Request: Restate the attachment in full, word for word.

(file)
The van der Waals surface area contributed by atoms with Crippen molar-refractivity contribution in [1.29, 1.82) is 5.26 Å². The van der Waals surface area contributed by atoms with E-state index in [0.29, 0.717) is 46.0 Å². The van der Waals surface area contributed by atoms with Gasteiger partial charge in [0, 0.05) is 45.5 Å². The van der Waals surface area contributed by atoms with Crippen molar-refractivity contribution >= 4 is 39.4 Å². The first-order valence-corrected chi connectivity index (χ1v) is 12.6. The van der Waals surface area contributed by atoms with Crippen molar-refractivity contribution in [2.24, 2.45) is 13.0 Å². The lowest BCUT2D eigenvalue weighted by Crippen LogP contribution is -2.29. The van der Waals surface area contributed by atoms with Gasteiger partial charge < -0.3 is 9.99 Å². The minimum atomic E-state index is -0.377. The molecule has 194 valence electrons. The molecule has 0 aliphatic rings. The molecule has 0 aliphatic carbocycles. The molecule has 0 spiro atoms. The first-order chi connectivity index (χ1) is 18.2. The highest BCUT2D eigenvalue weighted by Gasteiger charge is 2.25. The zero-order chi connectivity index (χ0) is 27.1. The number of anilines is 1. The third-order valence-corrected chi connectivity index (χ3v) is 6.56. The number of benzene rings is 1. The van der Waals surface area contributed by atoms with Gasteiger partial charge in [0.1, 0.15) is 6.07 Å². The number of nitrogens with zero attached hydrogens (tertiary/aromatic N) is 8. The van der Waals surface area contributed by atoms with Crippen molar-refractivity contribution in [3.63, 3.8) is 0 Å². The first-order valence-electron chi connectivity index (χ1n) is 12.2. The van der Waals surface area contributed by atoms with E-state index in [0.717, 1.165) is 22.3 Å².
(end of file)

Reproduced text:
The van der Waals surface area contributed by atoms with Crippen molar-refractivity contribution in [1.29, 1.82) is 5.26 Å². The van der Waals surface area contributed by atoms with E-state index in [0.29, 0.717) is 46.0 Å². The van der Waals surface area contributed by atoms with Gasteiger partial charge in [0, 0.05) is 45.5 Å². The van der Waals surface area contributed by atoms with Crippen molar-refractivity contribution >= 4 is 39.4 Å². The first-order valence-corrected chi connectivity index (χ1v) is 12.6. The van der Waals surface area contributed by atoms with Crippen molar-refractivity contribution in [2.24, 2.45) is 13.0 Å². The lowest BCUT2D eigenvalue weighted by Crippen LogP contribution is -2.29. The van der Waals surface area contributed by atoms with Gasteiger partial charge < -0.3 is 9.99 Å². The minimum atomic E-state index is -0.377. The molecule has 194 valence electrons. The molecule has 0 aliphatic rings. The molecule has 0 aliphatic carbocycles. The molecule has 0 spiro atoms. The first-order chi connectivity index (χ1) is 18.2. The highest BCUT2D eigenvalue weighted by Gasteiger charge is 2.25. The zero-order chi connectivity index (χ0) is 27.1. The number of anilines is 1. The third-order valence-corrected chi connectivity index (χ3v) is 6.56. The number of benzene rings is 1. The van der Waals surface area contributed by atoms with Gasteiger partial charge in [0.1, 0.15) is 6.07 Å². The number of nitrogens with zero attached hydrogens (tertiary/aromatic N) is 8. The van der Waals surface area contributed by atoms with Crippen molar-refractivity contribution in [3.63, 3.8) is 0 Å². The first-order valence-electron chi connectivity index (χ1n) is 12.2. The van der Waals surface area contributed by atoms with E-state index in [0.717, 1.165) is 22.3 Å².